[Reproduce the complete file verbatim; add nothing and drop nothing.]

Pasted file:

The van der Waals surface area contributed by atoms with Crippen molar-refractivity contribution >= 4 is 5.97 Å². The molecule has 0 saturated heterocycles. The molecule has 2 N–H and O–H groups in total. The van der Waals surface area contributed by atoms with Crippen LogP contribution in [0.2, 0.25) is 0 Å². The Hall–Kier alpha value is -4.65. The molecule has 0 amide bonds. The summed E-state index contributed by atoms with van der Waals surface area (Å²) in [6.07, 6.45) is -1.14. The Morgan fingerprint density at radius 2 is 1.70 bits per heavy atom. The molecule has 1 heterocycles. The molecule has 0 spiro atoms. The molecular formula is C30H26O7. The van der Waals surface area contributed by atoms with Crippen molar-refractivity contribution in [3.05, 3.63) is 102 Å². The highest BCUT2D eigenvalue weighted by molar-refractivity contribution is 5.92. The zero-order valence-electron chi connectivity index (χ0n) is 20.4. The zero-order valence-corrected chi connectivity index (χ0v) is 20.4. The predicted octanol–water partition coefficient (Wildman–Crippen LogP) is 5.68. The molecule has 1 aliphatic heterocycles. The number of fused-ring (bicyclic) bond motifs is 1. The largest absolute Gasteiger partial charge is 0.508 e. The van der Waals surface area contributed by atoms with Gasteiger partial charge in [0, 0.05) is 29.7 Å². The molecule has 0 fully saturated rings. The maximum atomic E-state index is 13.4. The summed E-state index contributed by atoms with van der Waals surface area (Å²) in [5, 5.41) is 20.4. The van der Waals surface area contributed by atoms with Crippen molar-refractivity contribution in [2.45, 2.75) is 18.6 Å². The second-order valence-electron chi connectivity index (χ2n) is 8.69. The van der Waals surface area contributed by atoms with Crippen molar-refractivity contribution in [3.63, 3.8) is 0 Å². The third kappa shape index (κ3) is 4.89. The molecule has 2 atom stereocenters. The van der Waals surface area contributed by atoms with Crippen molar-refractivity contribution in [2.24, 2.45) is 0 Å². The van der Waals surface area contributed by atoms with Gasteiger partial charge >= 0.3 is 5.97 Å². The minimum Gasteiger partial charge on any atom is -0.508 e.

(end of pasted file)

The van der Waals surface area contributed by atoms with Crippen molar-refractivity contribution >= 4 is 5.97 Å². The molecule has 0 saturated heterocycles. The molecule has 2 N–H and O–H groups in total. The van der Waals surface area contributed by atoms with Crippen LogP contribution in [0.2, 0.25) is 0 Å². The Hall–Kier alpha value is -4.65. The molecule has 0 amide bonds. The summed E-state index contributed by atoms with van der Waals surface area (Å²) in [6.07, 6.45) is -1.14. The Morgan fingerprint density at radius 2 is 1.70 bits per heavy atom. The molecule has 1 heterocycles. The molecule has 0 spiro atoms. The molecular formula is C30H26O7. The van der Waals surface area contributed by atoms with Crippen molar-refractivity contribution in [3.05, 3.63) is 102 Å². The highest BCUT2D eigenvalue weighted by molar-refractivity contribution is 5.92. The zero-order valence-electron chi connectivity index (χ0n) is 20.4. The zero-order valence-corrected chi connectivity index (χ0v) is 20.4. The predicted octanol–water partition coefficient (Wildman–Crippen LogP) is 5.68. The molecule has 1 aliphatic heterocycles. The number of fused-ring (bicyclic) bond motifs is 1. The largest absolute Gasteiger partial charge is 0.508 e. The van der Waals surface area contributed by atoms with Gasteiger partial charge in [0, 0.05) is 29.7 Å². The molecule has 0 fully saturated rings. The maximum atomic E-state index is 13.4. The summed E-state index contributed by atoms with van der Waals surface area (Å²) in [5, 5.41) is 20.4. The van der Waals surface area contributed by atoms with Crippen molar-refractivity contribution in [2.45, 2.75) is 18.6 Å². The second-order valence-electron chi connectivity index (χ2n) is 8.69. The van der Waals surface area contributed by atoms with Crippen molar-refractivity contribution in [3.63, 3.8) is 0 Å². The third kappa shape index (κ3) is 4.89. The molecule has 2 atom stereocenters. The van der Waals surface area contributed by atoms with Crippen molar-refractivity contribution in [2.24, 2.45) is 0 Å². The van der Waals surface area contributed by atoms with Gasteiger partial charge >= 0.3 is 5.97 Å². The minimum Gasteiger partial charge on any atom is -0.508 e.